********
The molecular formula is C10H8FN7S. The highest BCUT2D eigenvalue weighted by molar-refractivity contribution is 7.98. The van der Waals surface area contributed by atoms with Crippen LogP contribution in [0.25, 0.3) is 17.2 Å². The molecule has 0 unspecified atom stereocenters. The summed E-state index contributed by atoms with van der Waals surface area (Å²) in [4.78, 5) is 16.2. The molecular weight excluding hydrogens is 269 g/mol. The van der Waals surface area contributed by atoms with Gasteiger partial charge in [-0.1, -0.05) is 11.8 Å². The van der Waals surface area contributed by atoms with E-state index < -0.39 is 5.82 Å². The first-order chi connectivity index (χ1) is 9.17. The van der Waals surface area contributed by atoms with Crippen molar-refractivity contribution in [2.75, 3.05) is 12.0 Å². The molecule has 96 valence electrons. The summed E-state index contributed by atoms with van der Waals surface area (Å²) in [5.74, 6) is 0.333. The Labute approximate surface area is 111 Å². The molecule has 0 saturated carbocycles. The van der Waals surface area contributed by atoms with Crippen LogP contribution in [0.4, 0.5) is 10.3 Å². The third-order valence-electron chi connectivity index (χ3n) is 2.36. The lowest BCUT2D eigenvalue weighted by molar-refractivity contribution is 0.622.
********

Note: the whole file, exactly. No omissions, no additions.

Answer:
The molecular formula is C10H8FN7S. The highest BCUT2D eigenvalue weighted by molar-refractivity contribution is 7.98. The van der Waals surface area contributed by atoms with Crippen LogP contribution in [0.25, 0.3) is 17.2 Å². The molecule has 0 unspecified atom stereocenters. The summed E-state index contributed by atoms with van der Waals surface area (Å²) in [4.78, 5) is 16.2. The molecular weight excluding hydrogens is 269 g/mol. The van der Waals surface area contributed by atoms with Gasteiger partial charge in [-0.1, -0.05) is 11.8 Å². The van der Waals surface area contributed by atoms with E-state index < -0.39 is 5.82 Å². The first-order chi connectivity index (χ1) is 9.17. The van der Waals surface area contributed by atoms with Crippen molar-refractivity contribution in [2.75, 3.05) is 12.0 Å². The molecule has 96 valence electrons. The summed E-state index contributed by atoms with van der Waals surface area (Å²) in [5.74, 6) is 0.333. The Labute approximate surface area is 111 Å². The molecule has 0 saturated carbocycles. The van der Waals surface area contributed by atoms with Crippen LogP contribution in [0.4, 0.5) is 10.3 Å². The third-order valence-electron chi connectivity index (χ3n) is 2.36. The lowest BCUT2D eigenvalue weighted by molar-refractivity contribution is 0.622.